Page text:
Off of inspiration from Shannon, I am going to switch from a goal of a daily 1,000 word count to a weekly one of 5,000 words minimum. This is for a few reasons. If I stick to this goal, 5k a week, I will end up with 260,000 words in total for the year. Over triple of what I accomplished last year. More so, it gives me a few days of leeway each week if I don’t feel like writing on a particular day or two. On the other hand, it gives me two days to push further past the goal or catch up on it. Finally, this will give me the motivation to complete the list of incomplete short story ideas I have on hand, those number around 16 at the moment, not even counting the novel rewrite, another novel idea, and a few screenplay ideas. I could keep very busy this year.
In addition to my my writing goals, I’m increasing my book’s read count up to 60 this year. I’m pretty confident I can get this done since this past year was low because I read mostly fantasy books, many of those were 700+ pages in total. This year I’m wanting to read classic/contemporary books. Authors like Hemingway, Kesey, Atwood, Whitman, etc. Things I should have read a while ago, to say the least. Those books tend to range a lot shorter than, say, a Sanderson book. Looking at you Words of Radiance… Of course there will be a fantasy book here and there, since there are a few sequels coming out in 2016 that I want to read, or completing series from this previous year. Other goals are to post on my website at least 3 times a month (one down for January, yay) and attend my writing group’s workshop at least 6 times in the year. I slacked off at the end of last year.
Did any of you make similar goals at the start of the New Year? Did you fulfill your previous year’s goals? What is different this year?
Happy new year everyone! Good luck on your writings.
In an effort not to crowd a bunch of posts on New Years, I’m going to post my reading list now (be it there are two weeks of reading left). Here are all of the books I have read in 2015. This has been a Fantasy heavy year as I wanted to get back into the genre. If I had to choose, my favorite is The First Law books (The Blade Itself, Before They Are Hanged, The Last Argument of Kings, Best Served Cold, and Red Country) by Joe Abercrombie. Though, Skin Game (the latest Dresden Files book) was amazing fun.
If I get done with any more books before midnight on the 31st, I’ll add them to the list.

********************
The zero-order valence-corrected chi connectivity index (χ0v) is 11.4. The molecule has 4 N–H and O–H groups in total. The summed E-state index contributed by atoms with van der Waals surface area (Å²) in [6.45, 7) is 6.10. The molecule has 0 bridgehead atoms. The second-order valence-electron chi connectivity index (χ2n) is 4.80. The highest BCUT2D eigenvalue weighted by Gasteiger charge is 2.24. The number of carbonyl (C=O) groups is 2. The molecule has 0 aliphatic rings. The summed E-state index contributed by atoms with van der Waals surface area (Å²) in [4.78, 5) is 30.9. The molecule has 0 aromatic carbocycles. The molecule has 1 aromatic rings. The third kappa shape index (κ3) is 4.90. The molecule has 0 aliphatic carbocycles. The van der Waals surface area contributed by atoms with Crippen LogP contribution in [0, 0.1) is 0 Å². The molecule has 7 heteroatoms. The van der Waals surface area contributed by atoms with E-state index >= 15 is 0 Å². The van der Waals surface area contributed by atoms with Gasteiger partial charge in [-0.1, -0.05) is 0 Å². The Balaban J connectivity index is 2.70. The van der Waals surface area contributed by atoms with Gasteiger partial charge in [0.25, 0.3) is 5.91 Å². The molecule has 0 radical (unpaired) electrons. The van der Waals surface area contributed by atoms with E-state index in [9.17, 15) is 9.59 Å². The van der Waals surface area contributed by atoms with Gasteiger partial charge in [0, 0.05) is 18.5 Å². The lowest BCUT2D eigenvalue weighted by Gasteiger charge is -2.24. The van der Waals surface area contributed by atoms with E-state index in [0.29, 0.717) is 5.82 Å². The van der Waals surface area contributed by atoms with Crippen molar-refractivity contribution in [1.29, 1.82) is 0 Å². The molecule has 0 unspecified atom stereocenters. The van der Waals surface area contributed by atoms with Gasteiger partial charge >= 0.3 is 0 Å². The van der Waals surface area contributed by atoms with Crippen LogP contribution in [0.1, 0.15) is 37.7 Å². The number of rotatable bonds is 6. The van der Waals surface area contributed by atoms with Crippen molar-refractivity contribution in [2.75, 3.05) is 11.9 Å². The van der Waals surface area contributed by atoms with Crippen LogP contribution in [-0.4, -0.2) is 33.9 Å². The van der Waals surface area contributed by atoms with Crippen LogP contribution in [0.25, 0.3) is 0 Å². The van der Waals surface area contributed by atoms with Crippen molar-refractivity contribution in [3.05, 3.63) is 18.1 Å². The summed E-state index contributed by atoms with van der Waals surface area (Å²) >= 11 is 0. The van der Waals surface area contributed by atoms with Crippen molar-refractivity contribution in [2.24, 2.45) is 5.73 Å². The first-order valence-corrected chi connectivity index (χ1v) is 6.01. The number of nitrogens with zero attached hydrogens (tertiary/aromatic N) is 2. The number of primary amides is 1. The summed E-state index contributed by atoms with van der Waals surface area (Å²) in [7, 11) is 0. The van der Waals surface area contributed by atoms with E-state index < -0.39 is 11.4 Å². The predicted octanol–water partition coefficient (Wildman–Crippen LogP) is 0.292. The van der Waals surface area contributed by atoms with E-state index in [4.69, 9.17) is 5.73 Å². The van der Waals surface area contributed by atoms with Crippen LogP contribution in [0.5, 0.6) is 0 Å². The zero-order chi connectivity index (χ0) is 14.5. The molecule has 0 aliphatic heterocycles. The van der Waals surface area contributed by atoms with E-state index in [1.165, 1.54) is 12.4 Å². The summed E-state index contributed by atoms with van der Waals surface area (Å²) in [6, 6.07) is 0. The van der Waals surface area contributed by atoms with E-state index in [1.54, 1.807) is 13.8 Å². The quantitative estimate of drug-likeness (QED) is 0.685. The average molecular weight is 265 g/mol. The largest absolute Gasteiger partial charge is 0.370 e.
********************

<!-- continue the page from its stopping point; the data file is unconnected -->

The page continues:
Note: The “Critiqued novel” spots are novels I read for my writing workshop but not wanting to post the title/author.
- The Name of the Wind by Patrick Rothfuss
- The Lies of Locke Lamora by Scott Lynch
- Critiqued Novel
- The Crimson Campaign by Brian McClellan
- Best Served Cold By Joe Abercrombie
- The Autumn Republic by Brian McClellan
- Command and Control by Eric Schlosser
- Critiqued Novel
- Red Seas Under Red Skies by Scott Lynch
- A Brief History of Time by Stephen Hawking
- Critiqued Novel
- The Way of Kings by Brandon Sanderson
- The Hot Zone by Richard Preston
- The Republic Of Thieves by Scott Lynch
- Prince of Thorns by Mark Lawrence
- City of Stairs by Robert Jackson Bennett
- Theft of Swords by Michael J. Sullivan
- King of Thorns by Mark Lawrence
- Emperor of Thorns by Mark Lawrence
- Ghost Story by Jim Butcher
- City of Glass by Paul Auster
- Dark Places by Gillian Flynn
- Sharp Objects By Gillian Flynn
- Rise of Empire by Michael J. Sullivan
- Wise Man’s Fear by Patrick Rothfuss
- Night Shift by Stephen King
- Cold Days by Jim Butcher
- Skin Game by Jim Butcher
- Billions & Billions by Carl Sagan
- Heir of Novoron by Michael J. Sullivan
- Mistborn: The Final Empire by Brandon Sanderson
- The Devil in the White City by Erik Larson
- Words of Radiance by Brandon Sanderson
- The Blade Itself by Joe Abercrombie
- Before They Are Hanged by Joe Abercrombie
- The Last Argument of Kings by Joe Abercrombie
- Mistborn: The Well of Ascension by Brandon Sanderson
- Mistborn: Hero of Ages by Brandon Sanderson
- The Alloy of Law by Brandon Sanderson
- The Heroes by Joe Abercrombie